Honestly, if you’d have told me the Devil Rays traded Zambrano to the New York Mets for just Joselo Diaz, I would have thought that made sense. A mediocre, 28-year-old starting pitcher for a mediocre-but-intriguing 24-year-old prospect? Yeah, that seems about right.
Similarly, if you’d have told me that the Reds traded either Kearns or Lopez for those same five Nationals, it would have seemed somewhat reasonable. That they parted with both of them—along with Wagner—is difficult to comprehend. Dealing Kearns and Lopez for spare parts will never haunt the Reds like dealing Kazmir may haunt the Mets, because Kearns and Lopez are merely solid players while Kazmir has superstar potential. However, in terms of an overall exchange of talent—both short term and long term—this trade is about as lopsided as it gets.
Kearns and Lopez are both 26-year-old former first-round picks who aren’t eligible for free agency until after the 2008 season. They’re also both somewhat enigmatic, but for different reasons. Kearns has never played more than 112 games in a season, but he’s a good defensive outfielder who came into this season as a career .266/.360/.461 hitter and has batted .274/.351/.492 this year while missing just two games. Lopez had a big year in 2005, hitting .291/.352/.486 with 23 homers, but his production has dropped off this season and he struggles defensively at shortstop.
They’re far from perfect players, but Kearns and Lopez are already above-average regulars entering their peaks years. Kearns ranks fourth among NL right fielders in Value Over Replacement Position, while Lopez ranks sixth among NL shortstops even in a disappointing year (and led NL shortstops in VORP last season). Majewski and Bray are quality relievers and the Reds certainly need bullpen help, but this appears to be a case of first-year general manager Wayne Krivsky panicking and overpaying for middle-relief help.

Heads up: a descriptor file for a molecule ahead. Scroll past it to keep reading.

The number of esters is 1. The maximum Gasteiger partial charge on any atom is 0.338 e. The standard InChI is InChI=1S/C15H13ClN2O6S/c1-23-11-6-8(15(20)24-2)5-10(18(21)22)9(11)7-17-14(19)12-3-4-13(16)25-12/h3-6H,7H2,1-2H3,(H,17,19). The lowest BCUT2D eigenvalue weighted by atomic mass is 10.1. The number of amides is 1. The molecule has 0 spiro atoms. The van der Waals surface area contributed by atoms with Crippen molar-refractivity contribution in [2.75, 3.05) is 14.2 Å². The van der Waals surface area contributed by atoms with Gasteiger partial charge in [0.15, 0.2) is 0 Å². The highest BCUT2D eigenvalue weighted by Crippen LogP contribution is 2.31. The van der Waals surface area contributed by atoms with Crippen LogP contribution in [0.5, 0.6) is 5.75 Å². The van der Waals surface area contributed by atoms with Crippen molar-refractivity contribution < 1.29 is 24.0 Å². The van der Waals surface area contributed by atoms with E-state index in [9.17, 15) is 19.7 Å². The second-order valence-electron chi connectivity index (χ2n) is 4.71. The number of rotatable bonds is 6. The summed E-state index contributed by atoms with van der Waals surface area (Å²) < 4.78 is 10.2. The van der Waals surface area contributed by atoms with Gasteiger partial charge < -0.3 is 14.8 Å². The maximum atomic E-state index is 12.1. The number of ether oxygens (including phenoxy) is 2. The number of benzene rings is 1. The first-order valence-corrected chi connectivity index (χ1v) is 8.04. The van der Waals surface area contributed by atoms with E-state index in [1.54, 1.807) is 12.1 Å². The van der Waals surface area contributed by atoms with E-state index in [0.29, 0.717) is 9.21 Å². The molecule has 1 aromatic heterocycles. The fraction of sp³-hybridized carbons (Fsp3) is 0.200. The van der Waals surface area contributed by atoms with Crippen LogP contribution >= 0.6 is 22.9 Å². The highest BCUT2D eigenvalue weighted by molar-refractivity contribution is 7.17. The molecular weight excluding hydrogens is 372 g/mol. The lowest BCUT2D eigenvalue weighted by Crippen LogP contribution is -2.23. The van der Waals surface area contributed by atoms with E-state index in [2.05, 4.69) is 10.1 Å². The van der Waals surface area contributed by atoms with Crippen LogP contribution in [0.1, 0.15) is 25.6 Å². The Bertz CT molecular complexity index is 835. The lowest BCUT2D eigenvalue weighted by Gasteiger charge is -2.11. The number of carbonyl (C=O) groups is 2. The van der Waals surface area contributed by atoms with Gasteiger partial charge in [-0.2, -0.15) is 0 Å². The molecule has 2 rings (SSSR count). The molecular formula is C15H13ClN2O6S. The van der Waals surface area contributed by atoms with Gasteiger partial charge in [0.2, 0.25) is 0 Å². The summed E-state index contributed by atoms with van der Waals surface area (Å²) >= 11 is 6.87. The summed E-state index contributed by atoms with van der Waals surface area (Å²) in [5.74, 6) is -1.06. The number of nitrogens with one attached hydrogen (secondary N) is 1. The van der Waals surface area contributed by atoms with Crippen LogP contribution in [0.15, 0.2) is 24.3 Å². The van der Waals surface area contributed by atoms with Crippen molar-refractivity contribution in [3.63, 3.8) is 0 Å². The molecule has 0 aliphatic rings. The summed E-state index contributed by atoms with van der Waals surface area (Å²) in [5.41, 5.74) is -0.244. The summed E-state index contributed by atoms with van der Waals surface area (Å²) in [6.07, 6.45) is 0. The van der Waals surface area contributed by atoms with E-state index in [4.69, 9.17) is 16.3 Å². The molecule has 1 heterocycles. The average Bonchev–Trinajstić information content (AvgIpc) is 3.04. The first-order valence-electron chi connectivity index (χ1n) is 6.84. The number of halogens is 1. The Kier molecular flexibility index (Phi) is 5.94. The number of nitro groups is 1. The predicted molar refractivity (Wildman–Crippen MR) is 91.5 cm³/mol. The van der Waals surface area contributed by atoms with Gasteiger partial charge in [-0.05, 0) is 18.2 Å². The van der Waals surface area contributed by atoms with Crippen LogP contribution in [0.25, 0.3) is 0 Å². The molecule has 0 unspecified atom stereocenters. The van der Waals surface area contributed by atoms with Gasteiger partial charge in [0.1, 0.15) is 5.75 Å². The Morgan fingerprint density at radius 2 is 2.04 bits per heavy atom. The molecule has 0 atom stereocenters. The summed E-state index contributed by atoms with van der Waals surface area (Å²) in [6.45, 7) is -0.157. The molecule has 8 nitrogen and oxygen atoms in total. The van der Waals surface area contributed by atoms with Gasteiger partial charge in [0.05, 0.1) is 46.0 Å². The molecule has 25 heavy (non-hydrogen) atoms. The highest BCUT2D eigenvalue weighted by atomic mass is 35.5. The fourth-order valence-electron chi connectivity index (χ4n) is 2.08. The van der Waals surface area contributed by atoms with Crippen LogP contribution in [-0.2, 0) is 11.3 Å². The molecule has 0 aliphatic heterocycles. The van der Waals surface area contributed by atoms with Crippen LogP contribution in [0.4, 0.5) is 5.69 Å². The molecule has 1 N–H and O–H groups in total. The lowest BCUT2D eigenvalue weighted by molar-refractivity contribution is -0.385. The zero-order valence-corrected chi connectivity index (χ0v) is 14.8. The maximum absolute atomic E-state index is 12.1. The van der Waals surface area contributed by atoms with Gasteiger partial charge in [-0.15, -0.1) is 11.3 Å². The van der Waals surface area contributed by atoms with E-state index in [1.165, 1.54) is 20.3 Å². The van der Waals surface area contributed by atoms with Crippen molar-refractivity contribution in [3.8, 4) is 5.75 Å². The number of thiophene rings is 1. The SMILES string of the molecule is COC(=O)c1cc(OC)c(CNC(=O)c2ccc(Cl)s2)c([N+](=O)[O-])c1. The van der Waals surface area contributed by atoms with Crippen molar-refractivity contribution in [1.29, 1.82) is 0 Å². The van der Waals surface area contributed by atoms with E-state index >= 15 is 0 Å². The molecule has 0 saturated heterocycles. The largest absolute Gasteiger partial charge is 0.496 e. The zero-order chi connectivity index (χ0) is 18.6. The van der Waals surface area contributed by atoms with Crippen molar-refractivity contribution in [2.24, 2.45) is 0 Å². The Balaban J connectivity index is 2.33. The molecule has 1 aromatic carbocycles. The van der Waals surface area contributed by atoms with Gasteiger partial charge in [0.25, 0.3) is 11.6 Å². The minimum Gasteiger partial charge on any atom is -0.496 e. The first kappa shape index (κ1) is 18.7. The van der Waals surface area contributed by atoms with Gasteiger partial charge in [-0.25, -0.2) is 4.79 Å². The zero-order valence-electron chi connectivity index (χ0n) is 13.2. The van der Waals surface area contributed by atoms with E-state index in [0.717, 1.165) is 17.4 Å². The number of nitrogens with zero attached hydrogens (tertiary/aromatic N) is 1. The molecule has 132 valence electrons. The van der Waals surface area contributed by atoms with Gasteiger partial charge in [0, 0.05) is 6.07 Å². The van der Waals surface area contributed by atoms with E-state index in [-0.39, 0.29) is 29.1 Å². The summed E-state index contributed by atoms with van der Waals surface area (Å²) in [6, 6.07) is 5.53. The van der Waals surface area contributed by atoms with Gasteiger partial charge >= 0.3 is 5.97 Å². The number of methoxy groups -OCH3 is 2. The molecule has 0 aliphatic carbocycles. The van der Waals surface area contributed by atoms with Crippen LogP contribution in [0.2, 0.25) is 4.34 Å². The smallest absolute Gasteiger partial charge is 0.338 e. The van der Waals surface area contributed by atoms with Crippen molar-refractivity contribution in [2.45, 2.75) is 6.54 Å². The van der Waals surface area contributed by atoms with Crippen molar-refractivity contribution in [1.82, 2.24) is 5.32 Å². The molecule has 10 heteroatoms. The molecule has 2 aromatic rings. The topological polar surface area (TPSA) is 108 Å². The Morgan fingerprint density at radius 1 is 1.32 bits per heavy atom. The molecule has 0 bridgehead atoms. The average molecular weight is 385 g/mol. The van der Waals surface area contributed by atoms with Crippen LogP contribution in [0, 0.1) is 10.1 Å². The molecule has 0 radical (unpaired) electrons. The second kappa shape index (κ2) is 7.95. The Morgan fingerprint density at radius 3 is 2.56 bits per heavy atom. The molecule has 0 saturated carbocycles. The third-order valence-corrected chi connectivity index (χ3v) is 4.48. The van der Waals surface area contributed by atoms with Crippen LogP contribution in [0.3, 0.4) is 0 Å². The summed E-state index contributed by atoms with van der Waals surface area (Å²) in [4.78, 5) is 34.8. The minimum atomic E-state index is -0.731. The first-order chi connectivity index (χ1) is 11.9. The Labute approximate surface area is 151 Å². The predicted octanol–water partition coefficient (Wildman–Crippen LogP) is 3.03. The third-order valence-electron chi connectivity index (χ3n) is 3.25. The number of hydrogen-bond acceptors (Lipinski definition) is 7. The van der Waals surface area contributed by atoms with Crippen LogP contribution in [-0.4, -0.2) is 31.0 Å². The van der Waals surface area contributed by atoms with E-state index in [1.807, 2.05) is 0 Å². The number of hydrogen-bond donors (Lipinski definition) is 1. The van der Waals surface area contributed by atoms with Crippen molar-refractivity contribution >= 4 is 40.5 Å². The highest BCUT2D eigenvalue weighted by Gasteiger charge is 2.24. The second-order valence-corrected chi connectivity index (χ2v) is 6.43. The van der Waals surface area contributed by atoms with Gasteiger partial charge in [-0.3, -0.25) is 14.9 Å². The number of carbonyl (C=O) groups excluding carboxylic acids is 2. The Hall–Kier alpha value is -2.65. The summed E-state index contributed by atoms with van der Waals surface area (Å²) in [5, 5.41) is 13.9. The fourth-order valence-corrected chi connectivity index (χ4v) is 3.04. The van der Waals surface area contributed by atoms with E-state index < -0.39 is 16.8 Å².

The Reds’ strength is their offense, which led the NL in scoring last season and ranks third this season. They have the outfield depth to adequately replace Kearns with Chris Denorfia or Ryan Freel, but they’ll be suffering a huge drop-off at shortstop. With Lopez manning the position, the Reds ranked second and fourth among NL teams in shortstop production over the past two years. Krivsky has been on the job for about half a year, but he’s already traded for two of this era’s worst hitters in Clayton and Juan Castro. Now those two will split playing time in place of Lopez.
The best-case scenario for the Reds is that Majewski and Bray help stabilize what has been a brutal bullpen, the Clayton-Castro duo offsets some of the offense lost by providing better defense than Lopez, and Harris and Thompson develop into useful role players. Unfortunately, competent middle relief isn’t really something to pay a premium for, there’s little to suggest that Clayton and Castro are quality defenders despite what their long-expired reputations might have you believe, and Kearns and Lopez are good enough to make the deal look horrible even if everything breaks right for Cincinnati.
This is a classic example of trying to patch up one hole while opening up several others in the process, and the end result is Cincinnati trading dollar-bills for a whole bunch of loose change. Giving up players like Kearns and Lopez is one thing, but giving them up for such a pathetic return is an entirely different story. What makes this trade particularly interesting is that the general manager doing the fleecing, Jim Bowden, hasn’t exactly been known for being the most shrewd decision-maker in the past.
All of which is another way that yesterday’s deal is similar to the Kazmir-for-Zambrano swap, where much-maligned (and since fired) general manager Chuck Lamar shocked everyone by actually ripping someone else off for a change. Back then I wrote that the Devil Rays “shocked the hell out of me by not only making a smart trade, but actually robbing another team blind.” I feel much the same way about Bowden and the Nationals today.